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When Jules Whish went to the doctor in 2021 with mild stomach symptoms, she had no idea she was going to be diagnosed with Stage 4 cancer.
Jules, 38, had given birth to a healthy baby two years earlier and was seemingly healthy.
"I thought the doctor was going to tell me to give up dairy or soy," she says.
"I never thought for a second that I had cancer. How can I when I'm totally fine?"
It turned out Jules had a rare bile duct cancer called cholangiocarcinoma, which had already spread to her liver and lungs by the time she was diagnosed. In spite of this devastating news, Jules was determined to approach her treatment with a sense of hope, meaning and even joy.
"No matter what kind of cancer you have or what stage you're at, it's going to be part of your life forever," she says. "It comes down to finding ways to live your life with the diagnosis you were given."
Jules uses art to foster a positive outlook, coming into her appointments at Princess Margaret Cancer Centre with what she calls "chemo glitter."
"My biggest message I want sick people to know is that there is still so much love and joy to be had – obviously there are days where I feel bad – but a lot of the time, I feel really good," she says.
Jules wears chemo glitter on her cheeks when she comes in for treatment to spread positivity and to spark a conversation with new people.
"Doctors and nurses always love it, and I love seeing smiles on people's faces" she says.
While many come to treatment seeking solitude, Jules searches for ways to find community and connect with others. She has even made a friend with someone her age with a similar diagnosis, prompted by her chemo glitter.
"She came up to me and said 'there's not many people here who look like you.' We exchanged numbers and became friends," she says.
Jules' age and type of cancer are especially challenging. The more common a cancer is, the more funding and research it receives. Cholangiocarcinoma is rare and critically understudied, often leaving Jules with more questions than answers.
"It can be isolating to be a young woman with such a rare cancer…where do you fit in?" she says, noting that breast cancer is the most commonly talked about cancer diagnoses amongst young women.
Marlie Smith, a clinical nurse specialist in the Adolescent and Young Adult Program (AYA) at the Princess Margaret, says the number of cancer patients in the young adult age group is less than 10 per cent of all adults who are diagnosed at the cancer centre.
Marlie, who has provided support to Jules throughout her cancer experience, says this creates a gap in care.
"For patients with rare cancers who are also young, it's a two-fold setback since there's not that many and the community isn't quite there," Marlie explains.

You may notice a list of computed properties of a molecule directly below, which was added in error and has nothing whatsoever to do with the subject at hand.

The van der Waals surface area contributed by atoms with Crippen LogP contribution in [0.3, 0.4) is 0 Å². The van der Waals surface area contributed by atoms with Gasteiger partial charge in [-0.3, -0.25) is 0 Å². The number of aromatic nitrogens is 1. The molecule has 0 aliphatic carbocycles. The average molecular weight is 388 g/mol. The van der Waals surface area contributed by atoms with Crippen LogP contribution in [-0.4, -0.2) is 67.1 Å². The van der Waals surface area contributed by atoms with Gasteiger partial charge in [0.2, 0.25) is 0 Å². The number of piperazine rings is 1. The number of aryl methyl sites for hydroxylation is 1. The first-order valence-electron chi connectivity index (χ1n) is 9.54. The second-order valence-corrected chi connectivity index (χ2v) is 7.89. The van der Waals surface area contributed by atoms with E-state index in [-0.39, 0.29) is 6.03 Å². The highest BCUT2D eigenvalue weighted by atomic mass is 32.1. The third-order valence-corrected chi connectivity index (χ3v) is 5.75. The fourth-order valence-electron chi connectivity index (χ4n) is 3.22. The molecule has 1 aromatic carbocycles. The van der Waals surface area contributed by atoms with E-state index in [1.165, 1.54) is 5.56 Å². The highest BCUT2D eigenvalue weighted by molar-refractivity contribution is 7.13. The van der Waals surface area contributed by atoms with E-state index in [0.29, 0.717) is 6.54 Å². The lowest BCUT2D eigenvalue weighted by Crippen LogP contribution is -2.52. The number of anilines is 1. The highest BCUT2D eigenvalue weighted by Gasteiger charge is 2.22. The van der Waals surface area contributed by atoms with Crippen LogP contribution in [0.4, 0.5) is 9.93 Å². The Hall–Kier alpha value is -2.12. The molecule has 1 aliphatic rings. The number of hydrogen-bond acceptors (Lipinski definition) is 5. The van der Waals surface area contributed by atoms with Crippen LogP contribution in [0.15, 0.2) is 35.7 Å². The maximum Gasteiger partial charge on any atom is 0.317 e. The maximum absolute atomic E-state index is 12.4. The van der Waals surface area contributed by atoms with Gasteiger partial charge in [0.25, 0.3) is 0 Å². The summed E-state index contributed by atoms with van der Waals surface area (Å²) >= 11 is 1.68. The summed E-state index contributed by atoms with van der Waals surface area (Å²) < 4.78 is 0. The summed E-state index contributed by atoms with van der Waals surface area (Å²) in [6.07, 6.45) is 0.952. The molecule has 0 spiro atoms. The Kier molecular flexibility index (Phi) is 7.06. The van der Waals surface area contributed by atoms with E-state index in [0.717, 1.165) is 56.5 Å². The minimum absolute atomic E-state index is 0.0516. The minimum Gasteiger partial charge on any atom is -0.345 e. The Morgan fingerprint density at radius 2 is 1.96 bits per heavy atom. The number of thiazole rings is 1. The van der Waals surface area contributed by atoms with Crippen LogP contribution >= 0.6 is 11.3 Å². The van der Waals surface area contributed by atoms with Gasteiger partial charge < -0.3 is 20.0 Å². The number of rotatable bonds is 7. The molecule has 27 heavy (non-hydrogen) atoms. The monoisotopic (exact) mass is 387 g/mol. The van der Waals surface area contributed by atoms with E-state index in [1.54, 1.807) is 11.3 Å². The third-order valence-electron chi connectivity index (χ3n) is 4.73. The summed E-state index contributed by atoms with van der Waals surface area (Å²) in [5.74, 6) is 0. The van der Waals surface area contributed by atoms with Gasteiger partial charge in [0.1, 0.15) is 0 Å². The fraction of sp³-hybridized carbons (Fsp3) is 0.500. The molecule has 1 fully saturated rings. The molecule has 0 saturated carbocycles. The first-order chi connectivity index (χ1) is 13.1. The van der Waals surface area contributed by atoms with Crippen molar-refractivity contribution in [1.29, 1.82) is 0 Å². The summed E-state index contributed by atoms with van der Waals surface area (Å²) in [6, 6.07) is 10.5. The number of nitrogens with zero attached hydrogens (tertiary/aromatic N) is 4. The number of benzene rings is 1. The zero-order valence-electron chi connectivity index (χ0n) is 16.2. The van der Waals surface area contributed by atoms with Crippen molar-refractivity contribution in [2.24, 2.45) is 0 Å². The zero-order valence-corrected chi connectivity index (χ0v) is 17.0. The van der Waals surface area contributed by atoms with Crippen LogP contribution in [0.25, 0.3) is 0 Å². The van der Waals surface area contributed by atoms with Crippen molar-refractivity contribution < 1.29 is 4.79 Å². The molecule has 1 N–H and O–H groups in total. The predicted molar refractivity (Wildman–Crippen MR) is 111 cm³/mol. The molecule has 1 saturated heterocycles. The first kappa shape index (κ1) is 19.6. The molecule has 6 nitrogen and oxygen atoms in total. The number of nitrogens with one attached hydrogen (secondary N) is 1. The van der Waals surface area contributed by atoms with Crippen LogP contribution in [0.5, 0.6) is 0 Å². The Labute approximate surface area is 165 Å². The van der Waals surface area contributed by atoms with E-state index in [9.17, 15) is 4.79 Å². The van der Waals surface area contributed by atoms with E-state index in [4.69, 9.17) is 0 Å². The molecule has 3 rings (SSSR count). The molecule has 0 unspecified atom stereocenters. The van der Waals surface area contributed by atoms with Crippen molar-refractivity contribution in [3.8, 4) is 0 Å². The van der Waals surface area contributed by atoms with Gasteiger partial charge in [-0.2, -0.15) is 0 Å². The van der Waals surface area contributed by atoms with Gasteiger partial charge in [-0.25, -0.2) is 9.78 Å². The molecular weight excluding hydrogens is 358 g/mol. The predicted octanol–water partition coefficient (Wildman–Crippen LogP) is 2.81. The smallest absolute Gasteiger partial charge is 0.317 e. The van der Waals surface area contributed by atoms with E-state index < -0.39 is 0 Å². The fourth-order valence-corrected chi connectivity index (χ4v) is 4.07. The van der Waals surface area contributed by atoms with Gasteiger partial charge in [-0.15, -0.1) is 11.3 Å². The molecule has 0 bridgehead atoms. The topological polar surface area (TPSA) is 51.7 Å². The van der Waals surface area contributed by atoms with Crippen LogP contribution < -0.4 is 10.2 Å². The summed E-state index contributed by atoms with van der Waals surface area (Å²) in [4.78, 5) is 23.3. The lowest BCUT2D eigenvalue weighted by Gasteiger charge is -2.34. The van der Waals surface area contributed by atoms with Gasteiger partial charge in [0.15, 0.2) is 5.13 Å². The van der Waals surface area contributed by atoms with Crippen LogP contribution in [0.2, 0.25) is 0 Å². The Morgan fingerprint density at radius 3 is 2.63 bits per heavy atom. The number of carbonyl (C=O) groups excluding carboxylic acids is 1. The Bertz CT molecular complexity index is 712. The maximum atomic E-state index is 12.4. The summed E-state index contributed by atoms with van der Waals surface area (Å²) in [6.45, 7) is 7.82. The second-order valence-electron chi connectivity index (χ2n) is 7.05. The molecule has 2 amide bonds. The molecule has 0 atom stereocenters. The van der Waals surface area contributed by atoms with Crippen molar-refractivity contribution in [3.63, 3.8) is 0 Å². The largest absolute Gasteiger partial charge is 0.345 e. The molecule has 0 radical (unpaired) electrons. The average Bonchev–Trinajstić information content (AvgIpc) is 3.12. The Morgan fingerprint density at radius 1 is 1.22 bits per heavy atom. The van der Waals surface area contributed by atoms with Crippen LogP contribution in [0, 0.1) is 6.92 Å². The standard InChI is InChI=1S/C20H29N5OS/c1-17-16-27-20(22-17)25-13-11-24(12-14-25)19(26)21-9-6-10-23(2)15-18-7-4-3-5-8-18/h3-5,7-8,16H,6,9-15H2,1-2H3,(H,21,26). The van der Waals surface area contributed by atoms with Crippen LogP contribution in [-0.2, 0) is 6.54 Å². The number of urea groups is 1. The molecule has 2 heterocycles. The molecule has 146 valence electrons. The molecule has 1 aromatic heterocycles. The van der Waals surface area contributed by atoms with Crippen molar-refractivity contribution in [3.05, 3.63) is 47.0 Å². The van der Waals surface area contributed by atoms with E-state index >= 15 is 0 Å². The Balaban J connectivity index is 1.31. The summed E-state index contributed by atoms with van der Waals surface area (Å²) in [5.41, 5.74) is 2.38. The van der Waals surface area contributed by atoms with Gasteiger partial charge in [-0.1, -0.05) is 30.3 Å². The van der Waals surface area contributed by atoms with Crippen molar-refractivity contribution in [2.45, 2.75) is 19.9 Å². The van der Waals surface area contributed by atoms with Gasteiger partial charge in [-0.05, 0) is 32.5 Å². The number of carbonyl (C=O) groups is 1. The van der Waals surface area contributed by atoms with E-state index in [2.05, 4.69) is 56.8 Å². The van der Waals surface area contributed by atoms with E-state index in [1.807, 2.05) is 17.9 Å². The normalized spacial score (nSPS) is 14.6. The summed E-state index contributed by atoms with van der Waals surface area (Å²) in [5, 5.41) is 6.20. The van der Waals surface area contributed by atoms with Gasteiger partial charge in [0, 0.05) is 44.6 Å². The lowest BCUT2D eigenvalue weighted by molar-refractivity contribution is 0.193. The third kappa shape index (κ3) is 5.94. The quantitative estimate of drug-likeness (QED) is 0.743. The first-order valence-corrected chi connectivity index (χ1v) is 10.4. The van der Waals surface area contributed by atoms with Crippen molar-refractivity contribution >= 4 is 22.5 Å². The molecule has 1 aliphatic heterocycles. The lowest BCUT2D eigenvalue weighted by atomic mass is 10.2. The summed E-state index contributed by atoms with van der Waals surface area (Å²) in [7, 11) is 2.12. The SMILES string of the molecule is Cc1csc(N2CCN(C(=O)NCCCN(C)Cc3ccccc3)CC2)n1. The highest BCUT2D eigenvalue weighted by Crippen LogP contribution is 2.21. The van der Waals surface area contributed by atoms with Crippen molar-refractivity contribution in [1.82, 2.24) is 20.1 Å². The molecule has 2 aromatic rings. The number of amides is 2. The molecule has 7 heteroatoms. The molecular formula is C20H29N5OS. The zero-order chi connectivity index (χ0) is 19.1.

"That trend is reflected in the clinical setting, where you see a lot more older adults, which can increase the sense of isolation that young patients are feeling when they go through their treatments."
Marlie notes the AYA program aims to give young patients navigating cancer an opportunity to connect with each other.
"I've taken what I've learned from her and have been able to relay that to other patients," Marlie says. "It's been very impactful not only for my patients, but for my own family too."
Marlie's aunt Deena is a lymphoma patient at the Princess Margaret. After Marlie saw Jules' chemo glitter, Marlie's mother, Nonnie, began putting make-up on her sister Deena, and bought her a pair of matching earrings.
"It's about fostering your sense of self-confidence and learning to live well in spite of such a life-changing diagnosis, and Jules has done an excellent job of that," Marlie says.
When Marlie was 16, her infant cousin, Melanie, was diagnosed with acute lymphoblastic leukemia. Melanie, who was Deena's daughter, passed away at six-and-a-half months following a bone marrow transplant.
That was a turning point for Marlie, who then decided to dedicate her life to helping children with cancer.
"We gave the stethoscope that we used to monitor Melanie, to Marlie," Deena says. "She went on to work at Sick Kids Hospital for seven years...it was an honour to see her take a stand."
While Deena is not artistic, Nonnie is.
A tattoo artist with a knack for arts and crafts, Nonnie designed a cancer bracelet that was simple enough for Deena to make on her own. Deena makes the bracelets, as well as bedazzled gloves, to cultivate hope and meaning.
The bracelets are on sale at the Princess Margaret Wig Shop for a small donation, which will go towards lymphoma research.
"I wanted to do something that gave me a sense of purpose," Deena says. "Making bracelets gives me hope, and seeing people buying and wearing them is motivation to keep going."
Nonnie agrees, noting that art has been therapy for her sister.
"It's such an integral part of recovery," Nonnie says. "When you're doing something beautiful like this, you're putting all the bad things in life on hold and focusing on something that enables you to feel the joy that has become so distant."
While Jules, Marlie, Deena and Nonnie know first-hand how life-altering a cancer diagnosis can be, they all agree that life is still livable, even in the absence of a cure.
"We all have an idea of how our life is going to pan out, and a cancer diagnosis can drastically disrupt that," Marlie says. "But our patients have taught us that we can live well with cancer, and I hope to encourage every patient to continue setting goals and aspirations for themselves every day, one step at a time."
After this story was finalized, Deena Blum passed away. Her family hopes her story provides hope and inspiration to all reading, as this is what Deena was hoping to achieve.